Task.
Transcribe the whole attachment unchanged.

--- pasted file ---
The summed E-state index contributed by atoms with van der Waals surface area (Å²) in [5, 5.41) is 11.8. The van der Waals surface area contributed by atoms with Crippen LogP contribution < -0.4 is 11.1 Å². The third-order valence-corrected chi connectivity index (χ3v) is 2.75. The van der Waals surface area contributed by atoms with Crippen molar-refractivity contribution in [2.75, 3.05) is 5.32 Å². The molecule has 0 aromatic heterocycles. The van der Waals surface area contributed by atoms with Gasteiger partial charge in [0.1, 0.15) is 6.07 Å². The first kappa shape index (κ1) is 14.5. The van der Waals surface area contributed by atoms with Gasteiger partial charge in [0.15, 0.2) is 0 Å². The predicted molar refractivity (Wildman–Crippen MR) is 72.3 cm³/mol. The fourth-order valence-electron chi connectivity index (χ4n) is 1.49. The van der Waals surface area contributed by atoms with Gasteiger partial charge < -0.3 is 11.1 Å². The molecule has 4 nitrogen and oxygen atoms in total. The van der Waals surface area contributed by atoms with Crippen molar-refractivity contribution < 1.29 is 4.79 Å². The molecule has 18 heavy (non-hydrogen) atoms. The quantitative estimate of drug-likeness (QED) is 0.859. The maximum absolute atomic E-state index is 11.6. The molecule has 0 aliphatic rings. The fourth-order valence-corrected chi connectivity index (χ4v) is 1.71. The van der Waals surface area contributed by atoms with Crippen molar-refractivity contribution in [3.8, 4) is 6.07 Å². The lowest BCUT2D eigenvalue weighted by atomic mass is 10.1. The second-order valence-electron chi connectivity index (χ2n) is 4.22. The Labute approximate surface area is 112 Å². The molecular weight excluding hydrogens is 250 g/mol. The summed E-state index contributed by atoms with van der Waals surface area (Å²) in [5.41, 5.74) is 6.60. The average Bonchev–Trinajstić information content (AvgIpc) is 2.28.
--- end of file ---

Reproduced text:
The summed E-state index contributed by atoms with van der Waals surface area (Å²) in [5, 5.41) is 11.8. The van der Waals surface area contributed by atoms with Crippen LogP contribution < -0.4 is 11.1 Å². The third-order valence-corrected chi connectivity index (χ3v) is 2.75. The van der Waals surface area contributed by atoms with Crippen molar-refractivity contribution in [2.75, 3.05) is 5.32 Å². The molecule has 0 aromatic heterocycles. The van der Waals surface area contributed by atoms with Gasteiger partial charge in [0.1, 0.15) is 6.07 Å². The first kappa shape index (κ1) is 14.5. The van der Waals surface area contributed by atoms with Gasteiger partial charge in [0.15, 0.2) is 0 Å². The predicted molar refractivity (Wildman–Crippen MR) is 72.3 cm³/mol. The fourth-order valence-electron chi connectivity index (χ4n) is 1.49. The van der Waals surface area contributed by atoms with Gasteiger partial charge < -0.3 is 11.1 Å². The molecule has 4 nitrogen and oxygen atoms in total. The van der Waals surface area contributed by atoms with Crippen molar-refractivity contribution < 1.29 is 4.79 Å². The molecule has 18 heavy (non-hydrogen) atoms. The quantitative estimate of drug-likeness (QED) is 0.859. The maximum absolute atomic E-state index is 11.6. The molecule has 0 aliphatic rings. The fourth-order valence-corrected chi connectivity index (χ4v) is 1.71. The van der Waals surface area contributed by atoms with Crippen molar-refractivity contribution in [3.8, 4) is 6.07 Å². The lowest BCUT2D eigenvalue weighted by atomic mass is 10.1. The second-order valence-electron chi connectivity index (χ2n) is 4.22. The Labute approximate surface area is 112 Å². The molecular weight excluding hydrogens is 250 g/mol. The summed E-state index contributed by atoms with van der Waals surface area (Å²) in [5.41, 5.74) is 6.60. The average Bonchev–Trinajstić information content (AvgIpc) is 2.28.